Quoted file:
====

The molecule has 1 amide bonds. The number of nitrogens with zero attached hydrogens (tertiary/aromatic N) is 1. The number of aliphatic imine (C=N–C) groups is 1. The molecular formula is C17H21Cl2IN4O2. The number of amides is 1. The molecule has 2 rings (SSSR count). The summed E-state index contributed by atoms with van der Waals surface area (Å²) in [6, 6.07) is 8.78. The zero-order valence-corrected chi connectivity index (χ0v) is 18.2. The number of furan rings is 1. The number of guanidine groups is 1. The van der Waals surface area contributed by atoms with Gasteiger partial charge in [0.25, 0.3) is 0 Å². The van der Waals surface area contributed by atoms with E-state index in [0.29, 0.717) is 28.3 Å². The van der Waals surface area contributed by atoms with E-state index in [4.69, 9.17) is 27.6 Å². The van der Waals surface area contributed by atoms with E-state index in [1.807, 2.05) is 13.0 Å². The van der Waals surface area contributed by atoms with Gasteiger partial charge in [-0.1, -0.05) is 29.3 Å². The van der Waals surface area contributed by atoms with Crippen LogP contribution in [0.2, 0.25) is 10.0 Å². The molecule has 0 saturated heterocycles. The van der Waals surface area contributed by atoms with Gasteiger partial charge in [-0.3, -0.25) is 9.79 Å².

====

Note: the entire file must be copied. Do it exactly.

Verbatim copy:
The molecule has 1 amide bonds. The number of nitrogens with zero attached hydrogens (tertiary/aromatic N) is 1. The number of aliphatic imine (C=N–C) groups is 1. The molecular formula is C17H21Cl2IN4O2. The number of amides is 1. The molecule has 2 rings (SSSR count). The summed E-state index contributed by atoms with van der Waals surface area (Å²) in [6, 6.07) is 8.78. The zero-order valence-corrected chi connectivity index (χ0v) is 18.2. The number of furan rings is 1. The number of guanidine groups is 1. The van der Waals surface area contributed by atoms with Gasteiger partial charge in [0.25, 0.3) is 0 Å². The van der Waals surface area contributed by atoms with E-state index in [0.29, 0.717) is 28.3 Å². The van der Waals surface area contributed by atoms with E-state index in [4.69, 9.17) is 27.6 Å². The van der Waals surface area contributed by atoms with E-state index in [1.807, 2.05) is 13.0 Å². The van der Waals surface area contributed by atoms with Gasteiger partial charge in [-0.1, -0.05) is 29.3 Å². The van der Waals surface area contributed by atoms with Crippen LogP contribution in [0.2, 0.25) is 10.0 Å². The molecule has 0 saturated heterocycles. The van der Waals surface area contributed by atoms with Gasteiger partial charge in [-0.3, -0.25) is 9.79 Å².